- It lets “outsiders” to the tech scene understand salary and levels at big companies. If you went to MIT you probably already have frat brothers/sorority sisters or an alumni network that consists of senior engineers at these big companies that know the promotion and compensation schemes well. But if you were an equally smart student who went to a non target school, many of these organizational “open secrets” are hidden and must be earned through work experience, which costs time and career opportunity.
- Even if you do have some access to a network, these schemes evolve over time. Salary especially (levels not so much). Having up to date data is huge for assessing options during a job search or even planning for one.
The site isn’t perfect— a lot of the leveling data is subjective AFAICT and not based on cross company moves, and the comp info seems a bit skewed for some companies and more senior roles. But its a huge step in the right direction towards empowering employees.
Then I got a salary adjustment to $70k because my new manager knew (although I didn't) that they'd lose me quickly.
And then I picked up the phone and talked to a recruiter and all the sudden I had a counteroffer for six figures. Can you believe that!? Never in my life thought I'd amount to anything especially after dropping out of college. A 6 figure job made me feel like I had made it.
Stayed close to that number for several years. Then I went remote for a big company with a high base and great RSUs. Now I'm a one percenter. My mom was a drug addicted waitress with an 8th grade education. I will own my beautiful home free and clear in my 30s. I have the means to travel the world limited only by my time. I will be able to retire in my 30s.
It's all so amazing, but I also took nearly a decade to wander into that final band of compensation that many are introduced to right out of the gate at top companies. Open information like this site is very valuable to people like me who come from a non-traditional background and live in a flyover state.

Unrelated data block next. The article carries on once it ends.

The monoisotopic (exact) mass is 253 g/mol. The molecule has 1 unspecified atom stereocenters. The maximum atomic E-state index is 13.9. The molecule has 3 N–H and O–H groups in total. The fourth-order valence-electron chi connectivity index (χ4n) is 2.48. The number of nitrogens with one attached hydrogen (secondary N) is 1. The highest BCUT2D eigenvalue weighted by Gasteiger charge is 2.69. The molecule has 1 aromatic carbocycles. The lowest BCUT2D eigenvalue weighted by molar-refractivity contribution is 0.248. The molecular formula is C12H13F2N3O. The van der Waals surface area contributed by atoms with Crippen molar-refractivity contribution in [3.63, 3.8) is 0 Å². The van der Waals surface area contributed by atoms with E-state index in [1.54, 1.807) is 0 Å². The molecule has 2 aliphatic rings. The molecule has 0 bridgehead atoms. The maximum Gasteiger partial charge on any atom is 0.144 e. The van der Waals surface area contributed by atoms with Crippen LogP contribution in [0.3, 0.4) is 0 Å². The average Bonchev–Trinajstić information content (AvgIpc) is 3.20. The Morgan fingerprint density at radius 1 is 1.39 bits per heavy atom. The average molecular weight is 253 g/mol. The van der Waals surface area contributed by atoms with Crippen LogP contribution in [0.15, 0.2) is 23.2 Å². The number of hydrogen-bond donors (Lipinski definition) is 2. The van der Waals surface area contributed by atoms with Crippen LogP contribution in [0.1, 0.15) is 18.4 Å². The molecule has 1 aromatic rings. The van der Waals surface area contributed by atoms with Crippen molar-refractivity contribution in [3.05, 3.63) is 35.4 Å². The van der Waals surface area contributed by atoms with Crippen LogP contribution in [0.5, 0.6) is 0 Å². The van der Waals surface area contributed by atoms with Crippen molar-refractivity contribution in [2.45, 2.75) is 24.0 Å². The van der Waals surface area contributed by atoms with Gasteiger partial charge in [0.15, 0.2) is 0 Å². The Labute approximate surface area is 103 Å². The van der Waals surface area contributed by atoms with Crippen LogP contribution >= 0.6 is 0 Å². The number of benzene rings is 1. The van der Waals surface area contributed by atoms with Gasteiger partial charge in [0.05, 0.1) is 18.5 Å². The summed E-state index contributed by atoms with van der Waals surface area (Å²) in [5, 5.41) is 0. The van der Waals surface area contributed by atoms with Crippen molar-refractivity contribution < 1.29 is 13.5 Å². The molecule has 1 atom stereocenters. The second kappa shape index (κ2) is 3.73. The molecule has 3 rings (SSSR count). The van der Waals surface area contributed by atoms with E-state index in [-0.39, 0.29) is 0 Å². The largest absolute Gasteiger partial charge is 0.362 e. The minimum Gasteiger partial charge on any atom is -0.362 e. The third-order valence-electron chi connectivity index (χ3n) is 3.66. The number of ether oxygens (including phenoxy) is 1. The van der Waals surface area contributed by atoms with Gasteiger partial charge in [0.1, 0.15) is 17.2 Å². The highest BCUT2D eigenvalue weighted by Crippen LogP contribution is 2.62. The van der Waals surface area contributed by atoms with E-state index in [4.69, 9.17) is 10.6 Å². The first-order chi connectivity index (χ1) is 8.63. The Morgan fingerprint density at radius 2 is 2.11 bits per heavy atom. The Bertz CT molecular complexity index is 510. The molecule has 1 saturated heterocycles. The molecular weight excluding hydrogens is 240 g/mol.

Somehow it seems that remote jobs offer less compensation here in Europe.
At the same time a recruiter from a fortune 500 just directly reached out to me and it was a great fit. I ended up going with the big established company because:
1. Better offer
2. Long term product area I was more interested in.
This was about 4 years ago and it turns out that although I'm no household name in the community, I am one of the relatively few people who's been doing Go in production since pre-go1.0.
Company 1 was in New York, Company 2 was multi-national but main engineering offices are in the Bay Area.
In terms of education, I'd probably say my highest achievements are just knocking out all the undergrad math for engineering and taking a few grad level classes. I really loved math and Linear Algebra and ODE specifically.
Job-wise I went from: Student web dev -> Mediumish Ecommerce -> a couple startups doing some fun distributed computing -> Ad-tech -> platform level proxy/loadbalancing/edge compute for a big company.
Title at most jobs was either software engineer maybe senior. Held a couple director jobs that were glorified team leads. Currently, have a Principal title.
1) If you aren't at one of these companies, it's not a fair comparison. It's really difficult to find a pre-IPO company who is going to compensate you like these, if for no other reason than that options are just not something you can easily stick a dollar value on.
2) It's kind of depressing. It's very easy to find people at similar experience levels as you making FAR more money (perhaps 50%, or even double), because you aren't at a FAANG company (or whatever we're calling them now). It can really make you feel like you haven't learned/grown/accomplished anything in your career when you see people starting at a similar comp to what you get for a decade+ of experience.